A NEW era at An Taibhdhearc was formally unveiled at a reception on Monday, ushering in new artistic director, Anne McCabe, and disclosing details of this year's programme.
The line-up boasts a heady array of drama, readings, dance, music, storytelling, workshops, and exhibitions to cater for all tastes from those with just a cupla focal to fluent Gaelgoirs.
At the helm of the enterprise is Anne McCabe who has decades of experience in the media and has won much acclaim as both a novelist and TV director, with her credits including the likes of Fair City, Glenroe, and Ros na Run. She made her initial bow with An Taibhdhearc during last year’s Galway Arts Festival when she directed the production of Tom Murphy’s An Tioranach Drogallach (Last Days of a Reluctant Tyrant). It was that experience that prompted her take on the challenge of the artistic directorship, as she tells me over a morning phone call.
“It was total serendipity getting the job,” she begins. “I directed the Tom Murphy play last summer and absolutely loved it, it was like going back to my roots because I had done a lot of directing when I was in college. Then I heard from one of the board members that the artistic director job was available and I immediately thought ‘Ohh! I’d like that!’ It was like a big penny-dropping moment.”
Originally from Dublin, McCabe moved west when Telefis na Gaeilge was established, where she was employed as a commissioning editor and initiated the long-running series Ros na Run.
Her screen credits also include co-writing the scripts of Jack Taylor, the TV3 crime thrillers based on Ken Bruen’s novels, and two years ago she published her own novel, Under the Avalanche. So what is her vision for An Taibhdhearc as she takes up the directorial reins?
“I see this as the beginning of a new era for an Taibhdhearc after the theatre had been closed for five years,” she declares. “I see this as an exciting time for the theatre to bring it and its traditions forward into the future.
“Our primary mission is to produce Irish language drama and our secondary mission is to fill the theatre and keep it open which means it will be available for hire so we have a range of genres, from music, to comedy, to entertainment, ballet and literature.
“Our budget only lets us do about three Taibhdhearc productions per year. Our first show will be on during in early March during Seacthain na Gaeilge and is aimed at secondary students and is a series of sketches based on the oral Irish exams, Pictiur A la Cheart, it will be fast, furious, funny and entertaining. There will be a couple of stars from Ros na Run in it.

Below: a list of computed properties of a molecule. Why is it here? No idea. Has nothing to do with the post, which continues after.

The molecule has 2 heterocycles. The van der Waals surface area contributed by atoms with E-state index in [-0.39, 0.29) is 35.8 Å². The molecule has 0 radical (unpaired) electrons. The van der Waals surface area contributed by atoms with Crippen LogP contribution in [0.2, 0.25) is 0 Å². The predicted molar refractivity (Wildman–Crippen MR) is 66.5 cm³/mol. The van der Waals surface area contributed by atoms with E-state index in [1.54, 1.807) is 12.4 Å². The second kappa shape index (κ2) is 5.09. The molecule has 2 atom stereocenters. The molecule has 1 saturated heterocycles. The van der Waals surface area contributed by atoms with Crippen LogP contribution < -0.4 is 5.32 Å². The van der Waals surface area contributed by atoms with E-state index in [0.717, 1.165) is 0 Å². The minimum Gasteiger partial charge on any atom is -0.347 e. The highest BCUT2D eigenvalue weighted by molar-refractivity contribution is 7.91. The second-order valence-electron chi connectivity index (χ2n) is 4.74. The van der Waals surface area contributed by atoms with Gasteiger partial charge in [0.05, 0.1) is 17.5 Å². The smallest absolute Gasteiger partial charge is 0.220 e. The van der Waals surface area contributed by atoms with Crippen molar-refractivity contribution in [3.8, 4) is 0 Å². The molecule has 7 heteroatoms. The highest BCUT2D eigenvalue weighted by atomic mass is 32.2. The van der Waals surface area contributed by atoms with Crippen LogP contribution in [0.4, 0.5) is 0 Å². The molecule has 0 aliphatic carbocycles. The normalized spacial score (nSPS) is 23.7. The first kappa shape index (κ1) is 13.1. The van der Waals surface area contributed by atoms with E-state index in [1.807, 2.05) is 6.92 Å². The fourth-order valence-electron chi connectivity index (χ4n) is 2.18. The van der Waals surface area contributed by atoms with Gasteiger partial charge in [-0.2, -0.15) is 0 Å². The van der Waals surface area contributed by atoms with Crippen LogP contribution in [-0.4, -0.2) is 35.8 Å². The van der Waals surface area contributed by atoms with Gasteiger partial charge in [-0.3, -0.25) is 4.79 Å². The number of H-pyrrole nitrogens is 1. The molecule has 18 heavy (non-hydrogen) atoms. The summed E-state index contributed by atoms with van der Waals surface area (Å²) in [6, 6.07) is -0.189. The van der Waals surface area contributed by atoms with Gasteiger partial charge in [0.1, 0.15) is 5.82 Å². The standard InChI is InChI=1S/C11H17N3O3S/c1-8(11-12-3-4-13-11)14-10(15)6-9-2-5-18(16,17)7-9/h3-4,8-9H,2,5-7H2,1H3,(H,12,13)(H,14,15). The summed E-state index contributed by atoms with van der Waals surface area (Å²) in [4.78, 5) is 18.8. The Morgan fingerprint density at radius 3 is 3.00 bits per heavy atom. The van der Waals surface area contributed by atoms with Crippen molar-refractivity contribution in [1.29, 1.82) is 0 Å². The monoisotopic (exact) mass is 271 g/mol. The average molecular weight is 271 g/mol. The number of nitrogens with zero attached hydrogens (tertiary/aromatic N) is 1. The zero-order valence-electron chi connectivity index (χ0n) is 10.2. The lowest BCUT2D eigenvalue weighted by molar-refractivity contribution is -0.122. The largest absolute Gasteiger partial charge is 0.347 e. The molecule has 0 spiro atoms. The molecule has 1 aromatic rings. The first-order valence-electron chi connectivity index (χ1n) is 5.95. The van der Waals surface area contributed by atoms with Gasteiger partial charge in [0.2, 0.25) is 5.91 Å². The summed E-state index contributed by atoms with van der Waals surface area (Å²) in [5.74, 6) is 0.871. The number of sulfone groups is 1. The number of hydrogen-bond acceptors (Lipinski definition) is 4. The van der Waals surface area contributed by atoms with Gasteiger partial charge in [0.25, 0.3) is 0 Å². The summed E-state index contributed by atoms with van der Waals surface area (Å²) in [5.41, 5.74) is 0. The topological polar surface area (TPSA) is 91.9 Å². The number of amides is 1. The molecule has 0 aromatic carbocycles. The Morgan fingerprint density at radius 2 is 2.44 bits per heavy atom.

“After its run here it will go on tour, taking in venues from Moate to Belmullet. I think it’s a show that will appeal to audiences beyond just students, it’s a bit of craic.
“Our major production for the year is the co-production with Moonfish Theatre Company of Jospeh O’Connor’s Star of the Sea which will go on during the arts festival.
“Then next year we will be marking the Walter Macken centenary. The message I want to get out there is that An Taibhdhearc is open to everyone, regardless of whether you have Irish or not. Our plays will have surtitles or else be bilingual to make them accessible to everybody.”
Playwright Tom Murphy has agreed to be An Taibhdearc’s official patron and he has a keen interest in its work, as McCabe reveals.
“He loved what we did with Reluctant Tyrant last summer,” she says. “He came down to see the final night of the show and he said it was one of the warmest experiences of his life. He is very supportive of Irish language, though he confesses he is a little bit rusty himself.
“He adds a sense of importance and stature to the theatre. He said he would love to be looking at the work of Padraic O’Conaire, something like Deoraiocht with its themes of exile and sex which are in Tom’s own plays. I haven’t got around to asking him yet whether he would adapt it himself though!”
McCabe is also very keen to unearth new voices for An Taibhdhearc stage.
“I see it as part of our mission to look for new Irish writers,” she asserts. “When I started Ros na Run we had to find new writers for television and now there is a whole bunch of them so I am going to try to attract some of them back into writing for the stage. We’ll have a competition and a series of workshops in the autumn to assist that process.”
She is also intent on bringing an international dimension to the company’s profile.
“I am going to New York to speak to the Irish consulate at a business breakfast in March,” she says. “I really think An Taibhdhearc has to reach abroad and my ambition would be to bring a play to New York within three years, there is a lot of respect for the Irish language abroad and we are already in talks about that.”
It seems that exciting times are ahead for Galway’s oldest theatre. And Anne’s final words? “The doors are open, fáilte isteach!”
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